COLUMBIA — Eleven protesters showed up to the federal court house in Jefferson City on Friday in 28-degree weather. They were there with signs and a bullhorn to demonstrate against the Citizens United v. Federal Election Commission decision handed down by the Supreme Court two years ago on Jan. 21, 2010.
That decision took the limits off the amount of money that some political groups could collect from corporations for political ads.
Rebecca Schedler, an organizer with Occupy COMO, said the movement stands with Move to Amend, an organization advocating for an amendment to the U.S. Constitution to prohibit corporations from having the same rights as individuals under the U.S. Constitution. The amendment would also prohibit money spending from being judged as a form of freedom of speech.
“Corporations are not people,” Shari Korthuis, an activist and homemaker present at the Jefferson City protest, said. “There is too much money in politics, and we don’t know how much corporations are giving.”
The Citizens United decision
The Citizens United v. Federal Election Commission 5-4 decision came after Citizens United, a nonprofit conservative organization, released a documentary called “Hillary” in January 2008, which was critical of then-Senator Hillary Clinton during her presidential campaign.
The Supreme Court ruled that “political spending is a form of protected speech under the First Amendment, and the government may not keep corporations or unions from spending money to support or denounce individual candidates in elections.”
This overturned the McCain-Feingold law of 2002, which prohibited political parties from collecting limitless contributions from corporations. The Citizens United v. Federal Election Committee decision allows corporations to donate to super PACs, or political action committees, that pool together donations to create advertisements in support or against candidates. Corporations cannot donate directly to a candidate like individuals can, however.
Candidates are required to disclose where they get their donations, whether from committees or individuals. The Federal Election Commission has a searchable database of these donations. Historically, the majority of money directly donated to candidates comes from individuals.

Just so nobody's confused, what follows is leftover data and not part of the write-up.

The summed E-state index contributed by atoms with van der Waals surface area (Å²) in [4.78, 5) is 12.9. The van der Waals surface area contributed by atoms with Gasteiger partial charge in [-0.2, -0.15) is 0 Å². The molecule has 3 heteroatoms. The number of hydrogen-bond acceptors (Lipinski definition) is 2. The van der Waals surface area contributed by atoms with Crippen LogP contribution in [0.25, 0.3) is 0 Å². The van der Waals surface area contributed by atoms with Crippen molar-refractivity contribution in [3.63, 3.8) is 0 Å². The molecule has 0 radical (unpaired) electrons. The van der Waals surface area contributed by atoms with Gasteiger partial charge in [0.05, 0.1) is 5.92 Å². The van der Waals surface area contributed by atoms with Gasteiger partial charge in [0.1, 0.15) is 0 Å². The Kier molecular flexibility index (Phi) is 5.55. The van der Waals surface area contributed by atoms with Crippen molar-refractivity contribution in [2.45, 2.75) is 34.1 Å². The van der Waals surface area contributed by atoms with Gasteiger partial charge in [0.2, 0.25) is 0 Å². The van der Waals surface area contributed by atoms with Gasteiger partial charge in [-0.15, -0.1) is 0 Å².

But the donations to some of these committees, independent expenditure-only committees, or super PACs, are hard to trace. ProPublica, a non-profit investigative journalism website, tried to trace where donations to these super PACs came from in the 2010 congressional races, but came up empty.
Corporations as individuals
The notion of treating corporations the same as individuals under the U.S. Constitution dates back to the 1700s in a case known as Trustees of Darthmouth College v. Woodward, Marvin Overby, associate professor of political science at MU, said.
In that case, the state of New Hampshire violated its contract with the college. John Marshall, a Supreme Court judge, wrote that the private college should be treated as an individual would be if the government violated a contract with them in order to protect the corporation — the college.
In 1907, the Tillman Act prohibited corporate donations to federal elections to block Sen. “Pitchfork” Ben Tillman’s opposition from receiving money from Northern anti-slavery groups, Overby said.
“Political speech is expensive to get your voice heard in the marketplace,” Overby said. “Part of the price we pay for the First Amendment is allowing other voices in that we may or may not agree with.”
Presidential candidate Mitt Romney brought the issue up while he was in Iowa, telling the crowd during a discussion on tax policy that “corporations are people."
The effect of the Citizens United v. Federal Election Commission decision “remains to be seen,” Overby said. But it’s important to keep election campaign advertisement spending in perspective, he said. Coca-Cola spent $2.6 billion on advertising its products in 2006, while President Obama’s 2008 campaign ads totaled $280 million.
Still, critics of the decision think the legislation and the removal of limits will increase corruption in elections.
“There is no possibility of democracy in this country as long as corporations can buy elections of both branches of government (legislative and executive) and the courts,” Nestor Mackno,a nurse and Columbia resident, said. “They are puppets of large capitalist corporations on both sides (of the aisle).”